Lackluster post-IPO performances and fraud concerns have turned Nasdaq and the New York Stock Exchange away from Reg A+ IPOs, per a Wall Street Journal report. Nasdaq has proposed that the Securities and Exchange Commission (SEC) stiffen its Reg A+ listing rules, while NYSE has reportedly begun eschewing Reg A+ listings entirely.
This move comes amidst the SEC’s suit against LongFin over organizing an allegedly fraudulent Reg A+ public offering. After the IPO, the company’s shares soared more than 2,500% in response to the news that it had acquired a cryptocurrency business.
To accelerate the IPO process and make it easier for small firms to get financing, Reg A+ listings usually have lower accounting and disclosure standards than conventional offerings, according to the Wall Street Journal. In 2017, exchanges witnessed a string of companies going public under Reg A+, with some trading above their IPO prices while others, such as LongFin, under public scrutiny.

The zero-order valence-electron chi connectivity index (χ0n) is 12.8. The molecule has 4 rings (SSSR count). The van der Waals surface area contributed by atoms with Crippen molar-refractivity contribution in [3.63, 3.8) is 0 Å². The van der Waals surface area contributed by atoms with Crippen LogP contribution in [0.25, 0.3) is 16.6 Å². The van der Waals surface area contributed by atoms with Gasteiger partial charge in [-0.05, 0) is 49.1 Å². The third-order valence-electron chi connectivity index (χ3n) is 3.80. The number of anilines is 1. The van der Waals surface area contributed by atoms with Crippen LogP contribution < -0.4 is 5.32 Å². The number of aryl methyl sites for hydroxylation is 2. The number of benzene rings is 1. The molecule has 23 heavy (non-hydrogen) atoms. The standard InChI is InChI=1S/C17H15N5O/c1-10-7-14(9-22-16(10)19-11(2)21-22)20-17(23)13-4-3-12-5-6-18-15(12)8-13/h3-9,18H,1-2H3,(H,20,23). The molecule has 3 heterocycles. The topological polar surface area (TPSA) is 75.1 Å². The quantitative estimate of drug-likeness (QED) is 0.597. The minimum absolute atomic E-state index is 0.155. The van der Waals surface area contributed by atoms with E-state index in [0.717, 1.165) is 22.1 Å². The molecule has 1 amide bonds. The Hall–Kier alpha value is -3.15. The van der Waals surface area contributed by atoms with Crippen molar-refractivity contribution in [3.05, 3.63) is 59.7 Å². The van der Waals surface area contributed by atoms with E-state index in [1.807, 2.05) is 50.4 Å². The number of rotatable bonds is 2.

If the SEC approves Nasdaq’s proposal, the exchange will only consider companies that are at least two years old for Reg A+ listing. Meanwhile, although Nasdaq’s new rules would help the exchange better weed out less-established companies, it may also discourage some companies from listing on the exchange, according to the Wall Street Journal.
“We continuously examine our listing standards for all companies,” a Nasdaq spokesman told the Wall Street Journal. “We identified a need to enhance the rules in this area and align with our commitment to investor protection.”
Compared to conventional IPOs, Reg A+ listings open the floodgates for many less-established firms to access a wider investor pool. Data from Manhattan Street Capital shows that Reg A+ companies raised a total of around $1.5 billion in 157 offerings from 2015 to 2018. Only 11 of these companies had their IPOs on Nasdaq or NYSE American, including LongFin.